9. Hey man I know exactly how you feel. I think as a scribe you have a basic understanding of the role of a provider, however, I also think there's alot of science behind the diagnosis and treatment plan that you don't see. Even docs that love teaching their scribes, don't go into great depths about the science behind the medicine. In PA school you will be taught a decent about of the science especially in regards to pharm. You will be taught a very superficial understanding of medicine, pretty much the basic diagnoses and treatments for all the organ systems. It is only when you start working in your specialty where you really learn the medicine. I've obtained an immense amount of knowledge from PA school and passed all my exams + PANCE but I still know very little. I have a great deal to learn in the upcoming years and I look forward to it. Here's the thing, just because youre not a doctor, doesnt mean you can't keep learning. I've had preceptors that were extremely knowledgeable and excelled in their specialty as PAs. As for how I'm doing? I'm doing amazing. Recently graduated and got a job in a specialty that I wanted along with a salary that was way above what I expected. Looking back now, going to PA school was one of the best decisions of my life. I didnt like my pre-PA job as an radiology aide because it was so boring. I like the role and duties of a provider. Don't get me wrong though, I'm still not "in love" with medicine or super passionate about it though. If I won the lottery tomorrow then I probably wouldn't be a PA or maybe I would do something else PA related. At the end of the day, I got a job that I like (so far) with a very lucrative salary so I can't complain. If you gave me the choice to re do it, I would still choose PA over MD/DO. If i went to med school, I would be a MS3 right now and still got 1.5 years of school. Then residency. No thanks. I can finally join my non-med peers in the ranks of adulthood. Also, I'm very excited to finally have money. Feel free to PM me if you got more questions
  10. One of my former classmates had a full sleeve along with multiple other tattoos. Nobody cares. Just cover it.
  11. People are right that MD/DOs make more money salary wise in the long run but they aren't accounting for having capital at an earlier age. At age 25 with 100k+ salary, you can start making some decent investments such as real estate. I think if you were truly serious about making money then you would be better off gaining capital at an earlier age and investing said capital than going through 8-11 years of schooling + debt.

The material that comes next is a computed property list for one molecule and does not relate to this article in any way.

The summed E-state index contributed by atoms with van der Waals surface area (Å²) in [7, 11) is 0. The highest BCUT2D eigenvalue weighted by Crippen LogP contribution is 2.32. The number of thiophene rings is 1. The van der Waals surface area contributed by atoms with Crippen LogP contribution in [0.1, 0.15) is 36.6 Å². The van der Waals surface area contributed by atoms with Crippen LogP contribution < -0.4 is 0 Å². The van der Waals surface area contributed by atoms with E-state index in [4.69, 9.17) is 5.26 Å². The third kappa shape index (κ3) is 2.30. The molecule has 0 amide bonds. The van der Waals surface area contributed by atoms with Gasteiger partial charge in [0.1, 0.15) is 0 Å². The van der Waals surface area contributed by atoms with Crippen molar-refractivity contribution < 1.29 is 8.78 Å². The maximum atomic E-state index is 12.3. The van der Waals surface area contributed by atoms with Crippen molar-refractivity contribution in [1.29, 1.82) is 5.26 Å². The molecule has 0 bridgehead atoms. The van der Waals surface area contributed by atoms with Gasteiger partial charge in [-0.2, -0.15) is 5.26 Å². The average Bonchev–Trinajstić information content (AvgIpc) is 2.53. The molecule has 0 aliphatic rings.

12. Sounds very impractical. Unless you have some dream school in mind and you are willing to apply until you get accepted to said dream school, I wouldn't bother. Most non state funded PA programs are around 35-50k while state funded ones are probably half the cost. So you'll save a potential 17-25k x 2 = 34-50k total. If you put off PA school for one year to obtain residency, you'll lose 100k of potential salary.
  13. Great insight. I think the whole work life balance between PAs vs MDs is silly. Every profession (computer programmer, engineer, medical, finance, consultant, politics, whatever) has people who work 30hr/week and 80hrs/week. I've work with two doctors at my current rotation. Doc A works 33 hours a week MAX and he's taken 2 weeks of vacation within a 5 week period. Doc B works like 45 hours a week. Work life balance is a choice.
  14. jesuschrist people, the girl is 18. Just go to any college and pursue any major for now. Neither med or PA school cares about colleges or majors. Make sure you keep your GPA as high as possible. Get HCE/PCE because thats necessary for both PA and med school. And most importantly, just enjoy college. Enjoy your youth. As for whether you should go PA or med school, you got plenty of time to decide. You got until junior year at the minimum to figure out which profession you want to pursue. Things happen and people change over time. Who knows? Maybe by junior year you rather go to PT school or whatever. I was dead set on pharmacy school my first 2 years of college. Things changed. A lot of people here always say if you're young, go to med school etc etc. I'm 24 and just started my rotations for PA school and I just can't imagine going through more school. I'm pretty tired of school. Maybe in 20 years I'll wished I went to med school instead, but as of right now at this very moment, I do not lol.